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mlehuzzah eNotes educator| Certified Educator


Your best bet is to do this numerically:

First: notice that the right hand side of the equation, `e^(x^4)` , is always positive.  But the left hand side of the equation, 4x, is negative if x<0.

So, we only need to look for positive roots


I don't know if you have taken a calculus class, but if you have, you can use the derivative of

`e^(x^4)-4x`  to figure out that there can't be any roots larger than 2.


At x=2, we have:  `e^(2^4)-4*2>0`

The derivative is

`e^(x^4) *4x^3-4 = 4(e^(x^4) x^3 -1)`

If x>2, this is positive.


So, at x=2 the function is positive and continues to increase, so it is never 0. 


Thus, any possible roots are between 0 and 2.


Graphing the left hand side and the right hand side, we can get a better idea of where the solutions are:

They look like they occur at roughly x=.3 and x=1.1


Software gives the solutions as:

`x = .250994 ...` , `x=1.10394 ...`


If you don't want to use software, you have a couple of algorithms.

A good (quicker) on is Newton's method, if you know what that is.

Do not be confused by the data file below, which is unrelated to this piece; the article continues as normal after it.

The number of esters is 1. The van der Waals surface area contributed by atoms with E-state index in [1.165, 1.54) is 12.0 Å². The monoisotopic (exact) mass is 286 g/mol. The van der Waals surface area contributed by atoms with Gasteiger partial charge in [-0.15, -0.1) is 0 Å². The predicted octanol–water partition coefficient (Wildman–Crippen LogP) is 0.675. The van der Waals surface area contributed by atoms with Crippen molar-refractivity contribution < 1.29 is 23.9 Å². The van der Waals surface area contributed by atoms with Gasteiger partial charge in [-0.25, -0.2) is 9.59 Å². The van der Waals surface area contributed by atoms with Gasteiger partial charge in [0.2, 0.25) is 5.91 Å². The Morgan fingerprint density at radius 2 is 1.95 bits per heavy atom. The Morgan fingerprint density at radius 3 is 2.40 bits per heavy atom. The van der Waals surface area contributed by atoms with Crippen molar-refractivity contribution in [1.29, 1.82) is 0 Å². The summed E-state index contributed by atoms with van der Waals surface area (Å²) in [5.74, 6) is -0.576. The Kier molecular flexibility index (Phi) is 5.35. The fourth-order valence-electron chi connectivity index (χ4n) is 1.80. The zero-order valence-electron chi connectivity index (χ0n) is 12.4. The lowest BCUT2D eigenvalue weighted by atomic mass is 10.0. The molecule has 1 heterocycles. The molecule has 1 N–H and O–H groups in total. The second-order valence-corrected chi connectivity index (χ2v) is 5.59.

But the easiest algorithm is probably the following:

We will try to find the root that is near .3

We know that 0 is too small to be the root, and 1 is too big (based on the graph)





So we try half way between 0 and 1, which is .5, and try plugging that in:

`e^(.5^4)-4*.5=-.9355... <0`

This is negative, so now we know the root is between 0 and .5

We try half way between 0 and .5, which is .25, and try plugging that in:

`e^(.25^4)-4*.25=.0039... >0`

This is positive, so now we know that the root is between .25 and .5

We try plugging in .375

etc, etc

Keep doing this proccedure until you have as much precision (as many decimal places) as you need.

Repeat the same procedure for the other root

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